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I want to understand how certificates add to the security of information exchange.

Suppose i have a encrypted bidirectional connection between Alice and Bob, using a public key/private key pair. As long as i confirm by secure channels that the public key actually belongs to the expected end of the tunnel, i have secured the connection from MITM.

What security brings certificates to the table? In theory i need a certificate from a CA itself in order to be sure that further certificates from this CA are from actually the same CA

Another doubt; its stated also that SSL/TLS supports perfect forward secrecy because IKE happens at regular intervals; i don't understand how this allows perfect forward secrecy at all; it seems that if you save all the packet exchange between two endpoints and you happen to brute-force a send-receive key, this will expose all IKE happening during that session. Probably this could be alleviated by doing IKE over several sessions, that is, exchanging each key under multiple session keys, which means you need to crack more than one key to get to other keys

EDIT i've added a follow up question here.

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For the IKE question, are you confusing SSL with IPsec? –  nealmcb May 7 '11 at 5:33
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We have many questions on SSL and its flaws/caveats. E.g. check out security.stackexchange.com/questions/5/… and see if you still have a question here. –  nealmcb May 7 '11 at 5:36
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2 Answers

up vote 7 down vote accepted

Yes, MITM attacks are thwarted if you can make sure that you use the right public key. Certificates are a public key distribution method which allows precisely that.

The point of the certificates is that you just need to "know" the CA public key in order to be able to verify all certificates that the CA has issued -- there can be millions of those, and it also works on the certificates that the CA will issue next week. So while certificates do not totally remove the need for a source of trust (an a priori known public key), they sufficiently concentrate that need so that the practical problem of key distribution is solved.

Gaining confidence in a public key can be done through other schemes than certificates; for instance, SSH does it by caching (you trust the server public key because you can verify that it is the same key than the last time you contacted it; in a way, SSH realizes timewise trust concentration, whereas certificates do it spacewise).

Perfect Forward Secrecy is achieved with SSL when you use the 'DHE' suites -- for "Diffie-Hellman Ephemeral". The important word here is "Ephemeral": the actual private keys which protect the session symmetric key are dynamically generated, and never stored (these are Diffie-Hellman keys); therefore, those keys are supposed to be immune to disclosure. The keys which are stored (e.g. in a private key file) are used only for signatures, so stealing them does not give the ability to decrypt past conversations (it gives the ability to impersonate the server for ulterior conversations, though). PFS is not about actual key breaks, but about key stealing, which is, in practice, a much more plausible attack path. The DHE cipher suites ensure PFS by never storing the key exchange private keys.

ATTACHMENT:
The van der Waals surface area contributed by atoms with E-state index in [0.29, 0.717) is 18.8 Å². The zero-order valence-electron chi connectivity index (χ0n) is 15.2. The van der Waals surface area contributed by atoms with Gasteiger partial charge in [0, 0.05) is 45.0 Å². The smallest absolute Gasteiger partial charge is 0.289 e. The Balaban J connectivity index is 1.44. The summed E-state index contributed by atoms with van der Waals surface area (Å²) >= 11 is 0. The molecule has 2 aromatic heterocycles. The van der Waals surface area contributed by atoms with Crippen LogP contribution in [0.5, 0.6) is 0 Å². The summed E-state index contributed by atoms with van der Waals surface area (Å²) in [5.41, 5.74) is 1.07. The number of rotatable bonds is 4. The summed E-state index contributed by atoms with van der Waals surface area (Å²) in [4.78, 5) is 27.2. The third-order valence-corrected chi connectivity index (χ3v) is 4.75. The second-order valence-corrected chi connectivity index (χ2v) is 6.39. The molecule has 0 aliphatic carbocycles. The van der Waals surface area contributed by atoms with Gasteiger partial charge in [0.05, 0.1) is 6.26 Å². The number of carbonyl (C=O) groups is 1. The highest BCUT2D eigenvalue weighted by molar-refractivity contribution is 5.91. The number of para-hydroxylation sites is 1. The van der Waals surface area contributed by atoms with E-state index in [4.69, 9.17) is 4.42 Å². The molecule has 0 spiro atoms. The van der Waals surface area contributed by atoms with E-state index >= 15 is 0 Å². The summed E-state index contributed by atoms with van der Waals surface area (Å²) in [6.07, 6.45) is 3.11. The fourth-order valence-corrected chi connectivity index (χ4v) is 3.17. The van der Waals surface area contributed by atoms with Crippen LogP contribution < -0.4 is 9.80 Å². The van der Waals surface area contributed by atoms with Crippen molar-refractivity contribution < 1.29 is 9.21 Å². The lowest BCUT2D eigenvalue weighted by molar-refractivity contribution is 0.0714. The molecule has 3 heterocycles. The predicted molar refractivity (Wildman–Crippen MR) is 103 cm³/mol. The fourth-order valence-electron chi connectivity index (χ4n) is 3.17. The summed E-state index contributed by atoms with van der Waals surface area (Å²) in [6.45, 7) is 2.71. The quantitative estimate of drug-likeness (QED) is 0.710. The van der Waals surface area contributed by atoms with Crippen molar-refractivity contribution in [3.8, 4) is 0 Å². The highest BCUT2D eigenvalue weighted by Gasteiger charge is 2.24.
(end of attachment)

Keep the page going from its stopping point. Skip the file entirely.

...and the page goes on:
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thanks! you addressed precisely my source of confusion: that stealing private keys don't give ability to decrypt past conversations. However, i still don't understand how are these dynamically generated keys being exchanged? i suppose the public version of a pair of asymmetric keys are being exchanged only? –  lurscher May 7 '11 at 23:12
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added a follow up question –  lurscher May 8 '11 at 0:00
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@lurscher: lookup Diffie-Hellman, e.g. there: en.wikipedia.org/wiki/Diffie-Hellman -- both parties combine their private DH key with the DH public key from the peer, and the DH magic is that they both end up with the same value, which is inaccessible to third parties who only see the public keys. –  Thomas Pornin May 8 '11 at 12:10
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What security brings certificates to the table? In theory i need a certificate from a CA itself

Yes, a (huge) number CA certificates are already present in your browser by default. This still leaves the initial boot strap issue for when you download the operating system which includes the browser (or the certificates for the distribution package system which is used to download the browser).

I think such a compromise is easier noticed than a CA in that list signing a bogus server certificate, unless it is a high profile site as in the linked case.

Another doubt; its stated also that SSL/TLS supports perfect forward secrecy because IKE happens at regular intervals

Please note that while SSL supports perfect forward secrecy, it is commonly disabled for performance reasons.

The security property is not based on the frequent generation of new session keys, but on the usage of Diffie-Hellman for key exchange.

DH allows the negotiation of a secret key over an insecure line, if the attacker can neither modify the content nor destination of both ends of the data stream. The linked Wikipedia article has a very good explanation of how DH works. It is understandable with little mathematical background knowledge.

The idea behind perfect forward secrecy is to prevent an attacker from decoding an old recorded data stream in the future, when the private key may be compromised. The certificates ensures that Alice is talking to the correct Bob. Therefore the requirements of DH (no modification, no wrong target) are met in the PFS scenario.

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